The Orthodox Church commemorates St. Joseph, the Betrothed of Mary and the Foster-Father of God, on the Sunday after the Nativity.

According to Orthodox tradition, Mary’s parents were aged when she was born, and she was raised by the temple priests in Jerusalem. She vowed, as a child, that she would never marry, but would remain always consecrated to God.

When she came of age, her vow presented a problem for her guardians. They wanted to respect her vow, but their society had no place for a consecrated virgin. They worked out a compromise: She would be betrothed to an old man, a widower. The man would respect her vow, provide for her, and give her a secure place in their community.

Of course, for that to work out, they had to find a widower willing to be more than a guardian and less than a husband.

Joseph accepted the responsibility, but reluctantly. He was afraid that, sooner or later, Mary would decide that she wanted a young man’s attentions.

The Gospel of Pseudo-Matthew, one of the many stories about Jesus’s childhood that date from from the early seventh century, tells the story of the Holy Family’s flight to Egypt. Here is a portion of the story:

And it came to pass on the third day of their journey, while they were walking, that the blessed Mary was fatigued by the excessive heat of the sun in the desert; and seeing a palm tree, she said to Joseph: Let me rest a little under the shade of this tree. Joseph therefore made haste, and led her to the palm, and made her come down from her beast.

And as the blessed Mary was sitting there, she looked up to the foliage of the palm, and saw it full of fruit, and said to Joseph: I wish it were possible to get some of the fruit of this palm. And Joseph said to her: I wonder that thou sayest this, when thou seest how high the palm tree is; and that thou thinkest of eating of its fruit. I am thinking more of the want of water, because the skins are now empty, and we have none wherewith to refresh ourselves and our cattle.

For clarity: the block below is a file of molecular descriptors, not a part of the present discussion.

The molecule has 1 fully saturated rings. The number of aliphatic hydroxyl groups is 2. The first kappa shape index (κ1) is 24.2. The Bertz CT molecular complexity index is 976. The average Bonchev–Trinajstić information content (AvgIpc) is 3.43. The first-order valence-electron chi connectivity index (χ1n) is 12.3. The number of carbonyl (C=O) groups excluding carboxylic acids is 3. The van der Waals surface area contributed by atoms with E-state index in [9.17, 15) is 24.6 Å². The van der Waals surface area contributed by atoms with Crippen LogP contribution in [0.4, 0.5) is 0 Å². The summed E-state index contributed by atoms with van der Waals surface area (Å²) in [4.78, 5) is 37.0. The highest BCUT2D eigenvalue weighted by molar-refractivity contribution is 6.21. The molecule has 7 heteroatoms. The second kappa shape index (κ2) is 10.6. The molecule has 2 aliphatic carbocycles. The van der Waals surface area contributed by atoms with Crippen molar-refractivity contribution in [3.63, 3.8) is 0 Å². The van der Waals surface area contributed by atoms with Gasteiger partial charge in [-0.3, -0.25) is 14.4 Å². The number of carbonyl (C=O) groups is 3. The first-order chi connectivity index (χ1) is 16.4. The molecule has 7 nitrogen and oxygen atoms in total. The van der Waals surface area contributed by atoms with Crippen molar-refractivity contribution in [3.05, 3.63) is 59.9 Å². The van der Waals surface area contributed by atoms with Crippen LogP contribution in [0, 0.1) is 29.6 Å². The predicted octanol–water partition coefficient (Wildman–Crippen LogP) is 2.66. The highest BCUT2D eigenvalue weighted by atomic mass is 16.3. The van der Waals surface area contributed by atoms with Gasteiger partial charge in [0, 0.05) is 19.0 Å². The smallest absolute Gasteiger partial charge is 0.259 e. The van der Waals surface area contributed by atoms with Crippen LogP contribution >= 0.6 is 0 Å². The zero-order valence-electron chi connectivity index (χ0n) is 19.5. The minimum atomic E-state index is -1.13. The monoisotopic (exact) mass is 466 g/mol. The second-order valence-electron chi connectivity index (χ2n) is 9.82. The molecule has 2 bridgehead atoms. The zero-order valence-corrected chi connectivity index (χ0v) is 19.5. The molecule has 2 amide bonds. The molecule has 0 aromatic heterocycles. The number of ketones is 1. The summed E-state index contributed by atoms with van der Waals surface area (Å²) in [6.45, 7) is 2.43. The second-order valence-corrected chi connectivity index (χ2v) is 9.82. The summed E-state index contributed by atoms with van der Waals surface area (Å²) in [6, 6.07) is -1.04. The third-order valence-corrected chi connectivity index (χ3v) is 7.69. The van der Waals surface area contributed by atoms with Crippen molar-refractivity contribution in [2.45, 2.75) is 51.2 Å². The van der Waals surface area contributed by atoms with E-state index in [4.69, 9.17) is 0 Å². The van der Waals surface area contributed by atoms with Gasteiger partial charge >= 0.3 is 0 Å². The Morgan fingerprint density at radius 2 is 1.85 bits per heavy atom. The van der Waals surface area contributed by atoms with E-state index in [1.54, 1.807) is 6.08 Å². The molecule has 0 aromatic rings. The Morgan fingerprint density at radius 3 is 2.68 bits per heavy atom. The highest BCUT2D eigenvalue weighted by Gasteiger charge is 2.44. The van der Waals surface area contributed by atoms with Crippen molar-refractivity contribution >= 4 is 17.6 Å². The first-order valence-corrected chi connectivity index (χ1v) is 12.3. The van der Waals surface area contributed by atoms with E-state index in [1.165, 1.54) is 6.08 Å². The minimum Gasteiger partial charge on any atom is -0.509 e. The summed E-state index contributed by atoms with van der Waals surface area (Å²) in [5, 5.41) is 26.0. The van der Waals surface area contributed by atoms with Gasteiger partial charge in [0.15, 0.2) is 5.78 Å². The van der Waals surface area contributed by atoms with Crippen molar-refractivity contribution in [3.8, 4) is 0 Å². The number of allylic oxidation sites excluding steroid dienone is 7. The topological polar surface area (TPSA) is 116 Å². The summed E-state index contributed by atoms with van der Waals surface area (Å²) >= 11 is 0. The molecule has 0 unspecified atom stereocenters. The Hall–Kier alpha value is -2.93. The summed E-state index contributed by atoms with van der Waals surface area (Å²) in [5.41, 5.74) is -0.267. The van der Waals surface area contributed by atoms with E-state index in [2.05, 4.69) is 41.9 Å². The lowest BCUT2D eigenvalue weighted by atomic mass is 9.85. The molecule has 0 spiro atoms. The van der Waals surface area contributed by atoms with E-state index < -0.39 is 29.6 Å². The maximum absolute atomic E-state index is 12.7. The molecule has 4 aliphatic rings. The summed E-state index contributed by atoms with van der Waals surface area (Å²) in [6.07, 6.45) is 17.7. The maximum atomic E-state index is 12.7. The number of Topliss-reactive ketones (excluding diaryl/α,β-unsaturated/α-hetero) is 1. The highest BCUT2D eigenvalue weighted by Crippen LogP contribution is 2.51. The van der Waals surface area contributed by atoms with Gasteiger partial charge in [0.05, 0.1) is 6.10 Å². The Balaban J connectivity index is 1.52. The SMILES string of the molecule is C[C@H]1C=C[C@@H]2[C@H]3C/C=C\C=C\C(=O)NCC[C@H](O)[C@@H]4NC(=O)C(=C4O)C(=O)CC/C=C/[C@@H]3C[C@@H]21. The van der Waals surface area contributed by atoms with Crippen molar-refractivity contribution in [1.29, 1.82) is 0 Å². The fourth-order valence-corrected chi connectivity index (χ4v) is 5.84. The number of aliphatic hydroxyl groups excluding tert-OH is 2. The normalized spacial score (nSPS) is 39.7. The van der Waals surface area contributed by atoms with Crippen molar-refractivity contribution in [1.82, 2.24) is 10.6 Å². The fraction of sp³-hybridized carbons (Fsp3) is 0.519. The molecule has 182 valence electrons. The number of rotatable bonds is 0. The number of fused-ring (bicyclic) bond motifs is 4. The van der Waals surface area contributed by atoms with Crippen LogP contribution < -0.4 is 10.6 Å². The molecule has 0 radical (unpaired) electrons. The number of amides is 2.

Then the child Jesus, with a joyful countenance, reposing in the bosom of His mother, said to the palm: O tree, bend thy branches, and refresh my mother with thy fruit. And immediately at these words the palm bent its top down to the very feet of the blessed Mary; and they gathered from it fruit, with which they were all refreshed. And after they had gathered all its fruit, it remained bent down, waiting the order to rise from Him who bad commanded it to stoop.

Then Jesus said to it: Raise thyself, O palm tree, and be strong, and be the companion of my trees, which are in the paradise of my Father; and open from thy roots a vein of water which has been hid in the earth, and let the waters flow, so that we may be satisfied from thee. And it rose up immediately, and at its root there began to come forth a spring of water exceedingly clear and cool and sparkling. And when they saw the spring of water, they rejoiced with great joy, and were satisfied, themselves and all their cattle and their beasts. Wherefore they gave thanks to God.

This story was told and retold throughout Christendom. As it was told, the fruit changed to something familiar to the people telling the story. In England, the dates became cherries. The story changed in other ways as well, as stories do.

You probably know the story as the Cherry Tree Carol. Listen to it here. It’s one of the few Christmas songs that focus on Joseph, and the only one I know of that remembers that, at the time of our Lord’s Nativity, Joseph was an old man.

Read More

When Joseph Went up to Bethlehem: Listen to the Royal Hours for the Nativity. You’ll hear the story from Joseph’s point of view.

St. John the Theologian and the Mother of God: In the Orthodox tradition, St. Joseph was a widower with grown children and grandchildren before he was betrothed to Mary. And one of his grandchildren was St. John, the beloved disciple.

The Case of the Disappearing Name Day: When Christmas falls on a Sunday, my name day disappears. Sort of

Charlotte Riggle, author of Catherine's Pascha and The Saint Nicholas Day Snow
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